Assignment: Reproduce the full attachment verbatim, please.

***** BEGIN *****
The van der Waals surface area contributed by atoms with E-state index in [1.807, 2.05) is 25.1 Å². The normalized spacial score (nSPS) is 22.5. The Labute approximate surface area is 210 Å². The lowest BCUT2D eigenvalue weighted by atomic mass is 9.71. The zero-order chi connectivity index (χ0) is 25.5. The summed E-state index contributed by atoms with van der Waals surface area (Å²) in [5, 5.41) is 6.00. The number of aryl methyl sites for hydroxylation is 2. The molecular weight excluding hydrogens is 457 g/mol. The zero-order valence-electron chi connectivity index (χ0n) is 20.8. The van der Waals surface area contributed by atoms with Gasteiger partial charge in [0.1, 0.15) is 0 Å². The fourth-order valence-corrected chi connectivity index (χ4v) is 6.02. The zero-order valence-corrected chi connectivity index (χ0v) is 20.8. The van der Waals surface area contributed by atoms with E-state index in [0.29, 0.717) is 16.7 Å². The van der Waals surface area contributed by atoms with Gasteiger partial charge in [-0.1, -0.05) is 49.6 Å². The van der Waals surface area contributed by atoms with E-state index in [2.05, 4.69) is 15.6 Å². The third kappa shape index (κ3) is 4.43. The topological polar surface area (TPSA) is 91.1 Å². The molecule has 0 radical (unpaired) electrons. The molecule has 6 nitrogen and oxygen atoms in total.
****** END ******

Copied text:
The van der Waals surface area contributed by atoms with E-state index in [1.807, 2.05) is 25.1 Å². The normalized spacial score (nSPS) is 22.5. The Labute approximate surface area is 210 Å². The lowest BCUT2D eigenvalue weighted by atomic mass is 9.71. The zero-order chi connectivity index (χ0) is 25.5. The summed E-state index contributed by atoms with van der Waals surface area (Å²) in [5, 5.41) is 6.00. The number of aryl methyl sites for hydroxylation is 2. The molecular weight excluding hydrogens is 457 g/mol. The zero-order valence-electron chi connectivity index (χ0n) is 20.8. The van der Waals surface area contributed by atoms with Gasteiger partial charge in [0.1, 0.15) is 0 Å². The fourth-order valence-corrected chi connectivity index (χ4v) is 6.02. The zero-order valence-corrected chi connectivity index (χ0v) is 20.8. The van der Waals surface area contributed by atoms with E-state index in [0.29, 0.717) is 16.7 Å². The van der Waals surface area contributed by atoms with Gasteiger partial charge in [-0.1, -0.05) is 49.6 Å². The van der Waals surface area contributed by atoms with E-state index in [2.05, 4.69) is 15.6 Å². The third kappa shape index (κ3) is 4.43. The topological polar surface area (TPSA) is 91.1 Å². The molecule has 0 radical (unpaired) electrons. The molecule has 6 nitrogen and oxygen atoms in total.